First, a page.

Oil and gas giant ExxonMobil announced today a series of emissions reduction and other environmental goals. According to the company, often a target for sustainability-conscious investors and organizations, the new plans are consistent with the goals of the Paris Agreement. While Exxon stated that it is aiming for industry-leading greenhouse gas performance across its businesses by 2030, the company did not present a long-term plan to achieve net zero emissions.

Darren Woods, Chairman and Chief Executive Officer of Exxon Mobil Corporation, said:

“These meaningful near-term emission reductions result from our ongoing business planning process as we work towards industry-leading greenhouse gas performance across all our business lines. We respect and support society’s ambition to achieve net zero emissions by 2050, and continue to advocate for policies that promote cost-effective, market-based solutions to address the risks of climate change.”

Exxon’s new sustainability plans include 2025 targets to reduce intensity of upstream Scope 1 and 2 greenhouse gas (GHG) emissions by 15-20% (vs 2016 levels), methane intensity by 40-50% and flaring intensity by 35-45%. Additionally, the company plans to eliminate routine flaring by 2030, and has pledged to begin providing Scope 3 emissions beginning in 2021.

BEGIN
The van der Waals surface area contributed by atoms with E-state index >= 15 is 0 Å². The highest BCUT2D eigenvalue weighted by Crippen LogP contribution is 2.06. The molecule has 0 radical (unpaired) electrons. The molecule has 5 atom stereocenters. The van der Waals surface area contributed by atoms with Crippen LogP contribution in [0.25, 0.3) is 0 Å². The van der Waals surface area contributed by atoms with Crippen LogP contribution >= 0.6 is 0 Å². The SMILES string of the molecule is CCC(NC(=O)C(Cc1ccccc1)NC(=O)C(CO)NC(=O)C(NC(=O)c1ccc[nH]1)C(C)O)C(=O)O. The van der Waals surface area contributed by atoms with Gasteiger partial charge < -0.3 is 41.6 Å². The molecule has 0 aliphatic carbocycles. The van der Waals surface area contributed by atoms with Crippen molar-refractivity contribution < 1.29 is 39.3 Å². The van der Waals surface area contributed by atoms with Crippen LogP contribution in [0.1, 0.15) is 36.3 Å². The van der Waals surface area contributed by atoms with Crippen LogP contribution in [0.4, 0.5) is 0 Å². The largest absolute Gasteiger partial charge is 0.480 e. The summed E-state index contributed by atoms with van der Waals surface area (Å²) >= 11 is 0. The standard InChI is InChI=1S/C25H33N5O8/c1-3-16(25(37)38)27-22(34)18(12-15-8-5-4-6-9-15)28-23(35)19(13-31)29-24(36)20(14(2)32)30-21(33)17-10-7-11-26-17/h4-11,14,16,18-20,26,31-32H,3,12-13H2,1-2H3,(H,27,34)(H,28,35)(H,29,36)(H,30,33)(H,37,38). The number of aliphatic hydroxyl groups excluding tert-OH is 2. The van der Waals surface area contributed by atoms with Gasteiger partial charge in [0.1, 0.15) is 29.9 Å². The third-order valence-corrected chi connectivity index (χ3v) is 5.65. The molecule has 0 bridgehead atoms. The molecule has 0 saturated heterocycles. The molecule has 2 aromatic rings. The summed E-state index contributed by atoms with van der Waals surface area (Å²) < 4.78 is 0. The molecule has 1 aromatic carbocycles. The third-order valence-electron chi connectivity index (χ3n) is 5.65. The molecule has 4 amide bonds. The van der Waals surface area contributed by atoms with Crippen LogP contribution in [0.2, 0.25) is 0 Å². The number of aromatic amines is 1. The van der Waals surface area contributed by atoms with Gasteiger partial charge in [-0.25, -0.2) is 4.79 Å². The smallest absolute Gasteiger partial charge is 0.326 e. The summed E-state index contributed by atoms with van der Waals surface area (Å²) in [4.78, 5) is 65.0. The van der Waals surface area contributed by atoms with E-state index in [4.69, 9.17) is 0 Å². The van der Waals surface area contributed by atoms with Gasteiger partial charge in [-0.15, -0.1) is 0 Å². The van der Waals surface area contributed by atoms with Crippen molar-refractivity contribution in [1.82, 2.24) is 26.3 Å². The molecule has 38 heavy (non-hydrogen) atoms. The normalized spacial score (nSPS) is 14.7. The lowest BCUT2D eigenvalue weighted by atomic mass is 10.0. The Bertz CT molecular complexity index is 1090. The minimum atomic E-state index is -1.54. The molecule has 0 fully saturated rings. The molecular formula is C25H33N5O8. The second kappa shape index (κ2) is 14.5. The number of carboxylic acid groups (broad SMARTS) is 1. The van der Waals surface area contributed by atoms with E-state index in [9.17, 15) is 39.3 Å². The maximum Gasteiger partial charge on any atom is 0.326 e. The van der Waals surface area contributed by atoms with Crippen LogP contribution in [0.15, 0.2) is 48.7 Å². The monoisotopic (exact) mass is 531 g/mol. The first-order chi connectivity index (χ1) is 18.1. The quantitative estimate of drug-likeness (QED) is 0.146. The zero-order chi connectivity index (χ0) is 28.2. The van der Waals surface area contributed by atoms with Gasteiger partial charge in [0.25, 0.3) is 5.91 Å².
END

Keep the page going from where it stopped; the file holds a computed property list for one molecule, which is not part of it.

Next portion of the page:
The company also stated that it will continue to invest in lower-emission technologies, such as carbon capture, manufacturing efficiencies, and advanced biofuels, increase cogeneration capacity at manufacturing facilities, support for sound policies that put a price on carbon, and will account for environmental performance as part of executive compensation.

In addition to setting new emissions goals, Exxon stated that it expects to meet current 2020 targets set in 2018, to achieve 15% decrease in methane emissions and a 25% reduction in flaring, compared with 2016 levels.

While setting ambitious near-term targets will likely be a welcomed move, it is unclear if it will fully satisfy sustainability-focused investors without a long-term net zero target. Early this year, the company met criticism for blocking a shareholder resolution asking Exxon to report if and how it intends to bring its operations in line with the Paris Agreement’s goal of maintaining global temperature rise well below 2 degrees Celsius. Several of the company’s energy major peers, including Shell, Total and bp have recently introduced net zero emissions targets.